You have come to understand that if women are like flowers
you are most like lavender: wild, earthly, resilient, abundant Continue reading
Ntozake Shange did the same work of redemption when she created her choreopoem in the San Francisco Bay area: For Colored Girls who have Considered Suicide When the Rainbow is Enuf. Performing her sacred rite in bars, cafes, galleries, women’s studies departments and other spots, this modern-day ritual would eventually emerge on Broadway in 1976 at the Booth Theater produced by Joe Papp. Seven women dressed in rainbow colors shared their stories, their loves, music and some of the grief of black women in a wilderness of human relationships where friends are capable of rape and husbands of murdering their children. Continue reading
My Very Own Mother’s Day Proclamation
Brenna Jean Richart
I SOBBED FOR THE FIRST TIME in six months today. Throat aching loud, heaving sobs that come when someone dies. The kind that make you feel like you’ve been hit by a truck, then cement has been poured on top of you. It leaves you puffy-eyed and when you get up from the fetal position, there is a puddle of drool melting beautifully into your pillow, as your head pounds and your body aches.
Tomorrow is Mother’s Day. Continue reading
I wrote this poem, which includes the commentary by the character Curatrix, after visiting Malta in 2013. An extraordinary island nation filled with the most amazing places, archaeological sites and remains of prehistory. To anyone with eyes it is clear that women’s bodies were the basis of the architecture. Unfortunately, the site has been got at by Colin Renfrew and his followers in the Cambridge School. They are in the process of distorting prehistory and pretending that women played no part. The poem is written in two voices. In three lines the speaker is experiencing the site, the silence and stillness of stones. In four lines, Curatrix is challenging the ideas being pushed by the museum’s interpreters and in her commentary Curatrix reflects on the different ways of seeing.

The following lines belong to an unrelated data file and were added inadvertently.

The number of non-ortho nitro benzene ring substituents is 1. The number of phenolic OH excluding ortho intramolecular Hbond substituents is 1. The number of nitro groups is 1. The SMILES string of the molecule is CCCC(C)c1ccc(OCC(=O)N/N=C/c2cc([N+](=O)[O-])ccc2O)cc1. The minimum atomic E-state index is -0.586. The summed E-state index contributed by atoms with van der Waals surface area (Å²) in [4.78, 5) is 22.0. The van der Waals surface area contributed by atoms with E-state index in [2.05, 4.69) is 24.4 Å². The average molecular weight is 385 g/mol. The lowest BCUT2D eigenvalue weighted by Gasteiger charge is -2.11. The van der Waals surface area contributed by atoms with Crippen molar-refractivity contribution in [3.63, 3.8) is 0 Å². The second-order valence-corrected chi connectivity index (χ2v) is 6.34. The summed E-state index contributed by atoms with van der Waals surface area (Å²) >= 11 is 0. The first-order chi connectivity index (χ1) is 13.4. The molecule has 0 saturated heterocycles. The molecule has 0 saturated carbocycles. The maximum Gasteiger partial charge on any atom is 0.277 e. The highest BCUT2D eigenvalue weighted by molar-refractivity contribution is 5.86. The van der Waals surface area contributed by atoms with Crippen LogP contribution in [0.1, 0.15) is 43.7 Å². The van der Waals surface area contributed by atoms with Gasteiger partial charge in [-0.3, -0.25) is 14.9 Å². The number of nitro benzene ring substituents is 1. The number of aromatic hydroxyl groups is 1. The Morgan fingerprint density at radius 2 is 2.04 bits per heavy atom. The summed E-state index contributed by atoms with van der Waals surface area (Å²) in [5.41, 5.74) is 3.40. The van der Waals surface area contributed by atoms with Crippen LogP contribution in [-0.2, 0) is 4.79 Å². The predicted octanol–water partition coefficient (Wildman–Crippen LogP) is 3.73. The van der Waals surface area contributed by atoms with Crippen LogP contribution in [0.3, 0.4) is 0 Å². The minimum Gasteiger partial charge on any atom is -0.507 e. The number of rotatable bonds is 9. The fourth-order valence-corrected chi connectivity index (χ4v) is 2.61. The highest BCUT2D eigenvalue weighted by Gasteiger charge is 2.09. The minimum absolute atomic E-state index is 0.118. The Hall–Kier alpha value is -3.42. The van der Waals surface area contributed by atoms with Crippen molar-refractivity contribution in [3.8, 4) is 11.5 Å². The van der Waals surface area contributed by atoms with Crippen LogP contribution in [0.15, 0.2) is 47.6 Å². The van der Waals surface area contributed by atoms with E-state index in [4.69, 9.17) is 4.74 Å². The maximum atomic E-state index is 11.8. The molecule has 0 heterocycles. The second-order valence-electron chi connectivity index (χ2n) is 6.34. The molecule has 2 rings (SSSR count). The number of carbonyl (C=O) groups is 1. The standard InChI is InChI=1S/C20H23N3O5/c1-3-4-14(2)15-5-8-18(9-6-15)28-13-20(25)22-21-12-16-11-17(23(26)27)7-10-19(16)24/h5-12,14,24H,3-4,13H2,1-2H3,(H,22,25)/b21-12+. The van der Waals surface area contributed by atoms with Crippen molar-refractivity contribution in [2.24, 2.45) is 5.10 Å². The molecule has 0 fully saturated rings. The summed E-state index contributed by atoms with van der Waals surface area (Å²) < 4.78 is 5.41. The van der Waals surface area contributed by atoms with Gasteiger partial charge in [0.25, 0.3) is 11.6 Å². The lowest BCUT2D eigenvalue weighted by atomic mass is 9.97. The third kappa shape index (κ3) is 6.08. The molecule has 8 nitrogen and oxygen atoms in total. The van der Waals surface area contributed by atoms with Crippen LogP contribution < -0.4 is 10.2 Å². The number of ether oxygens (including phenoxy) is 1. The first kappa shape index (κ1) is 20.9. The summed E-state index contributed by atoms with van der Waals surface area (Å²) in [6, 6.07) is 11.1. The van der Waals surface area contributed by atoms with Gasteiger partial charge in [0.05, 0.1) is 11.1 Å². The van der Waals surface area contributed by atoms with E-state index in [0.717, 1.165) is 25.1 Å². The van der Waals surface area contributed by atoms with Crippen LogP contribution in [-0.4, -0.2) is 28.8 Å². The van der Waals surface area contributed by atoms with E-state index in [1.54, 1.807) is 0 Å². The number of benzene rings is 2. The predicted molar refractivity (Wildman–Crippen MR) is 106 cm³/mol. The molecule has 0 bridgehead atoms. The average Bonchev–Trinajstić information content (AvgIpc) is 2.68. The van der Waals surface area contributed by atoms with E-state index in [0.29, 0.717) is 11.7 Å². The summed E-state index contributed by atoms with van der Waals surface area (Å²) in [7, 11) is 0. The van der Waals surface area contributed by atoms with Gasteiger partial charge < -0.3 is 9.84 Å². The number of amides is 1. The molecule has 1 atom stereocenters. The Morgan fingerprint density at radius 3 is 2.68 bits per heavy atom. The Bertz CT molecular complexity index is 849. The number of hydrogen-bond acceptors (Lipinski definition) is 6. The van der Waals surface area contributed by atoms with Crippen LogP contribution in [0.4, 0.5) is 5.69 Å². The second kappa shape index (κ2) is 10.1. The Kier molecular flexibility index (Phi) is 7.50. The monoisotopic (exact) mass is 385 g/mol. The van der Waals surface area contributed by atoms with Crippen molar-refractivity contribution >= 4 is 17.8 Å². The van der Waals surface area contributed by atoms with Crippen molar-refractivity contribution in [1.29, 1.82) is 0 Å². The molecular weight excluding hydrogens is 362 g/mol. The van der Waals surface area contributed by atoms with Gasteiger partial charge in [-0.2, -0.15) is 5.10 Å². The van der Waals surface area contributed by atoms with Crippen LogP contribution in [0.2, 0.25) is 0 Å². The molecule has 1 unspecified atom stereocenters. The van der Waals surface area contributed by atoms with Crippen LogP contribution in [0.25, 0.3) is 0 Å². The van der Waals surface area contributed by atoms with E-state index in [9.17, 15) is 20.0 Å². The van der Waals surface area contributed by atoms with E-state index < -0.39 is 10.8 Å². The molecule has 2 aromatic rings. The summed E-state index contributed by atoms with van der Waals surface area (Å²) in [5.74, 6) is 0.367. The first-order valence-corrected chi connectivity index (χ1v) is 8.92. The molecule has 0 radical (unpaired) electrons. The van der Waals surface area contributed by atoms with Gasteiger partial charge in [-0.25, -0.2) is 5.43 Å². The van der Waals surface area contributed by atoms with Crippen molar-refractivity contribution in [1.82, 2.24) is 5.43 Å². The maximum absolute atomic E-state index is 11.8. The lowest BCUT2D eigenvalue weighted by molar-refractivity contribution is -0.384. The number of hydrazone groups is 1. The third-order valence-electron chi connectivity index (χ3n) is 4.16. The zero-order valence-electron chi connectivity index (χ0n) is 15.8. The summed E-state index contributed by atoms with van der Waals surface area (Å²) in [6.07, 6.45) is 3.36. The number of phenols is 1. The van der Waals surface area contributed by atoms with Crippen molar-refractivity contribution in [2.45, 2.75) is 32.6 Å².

Work by Amina Rodriguez
My journey toward the divine source within me was inspired by a tree and only began in my 40s. I usually write poems and other inspired writings as notes on my phone or in a journal. My work is amateur at best because I only began to connect within and express myself creatively a little over two years ago. This was after I had an experience with a tree in the astral or maybe it was a lucid dream. It was a very real experience to me, resembling an out of body experience and it changed my life. It started me on a more intentional journey toward my own truth. I had Continue reading
Source: Rijkdienst voor Cultureel Ergoed.
[Author’s Note: The Fayetteville Goddess Festival is a long-running event held in Fayetteville, Arkansas and hosted by the Omni Center for Peace. Started in 1990 as the Women’s Festival and Conference at the University of Arkansas, the Festival was forced to cut ties to the University in 2000 amid rumors that University officials were displeased by the presence of a lesbian workshop at the Festival. The most recent Fayetteville Goddess Festival took place March 17-26, 2017 and featured concerts, rituals, and daily workshops. Some of these workshops were restricted by age and self-identified gender, which did not seem to be the source of controversy.]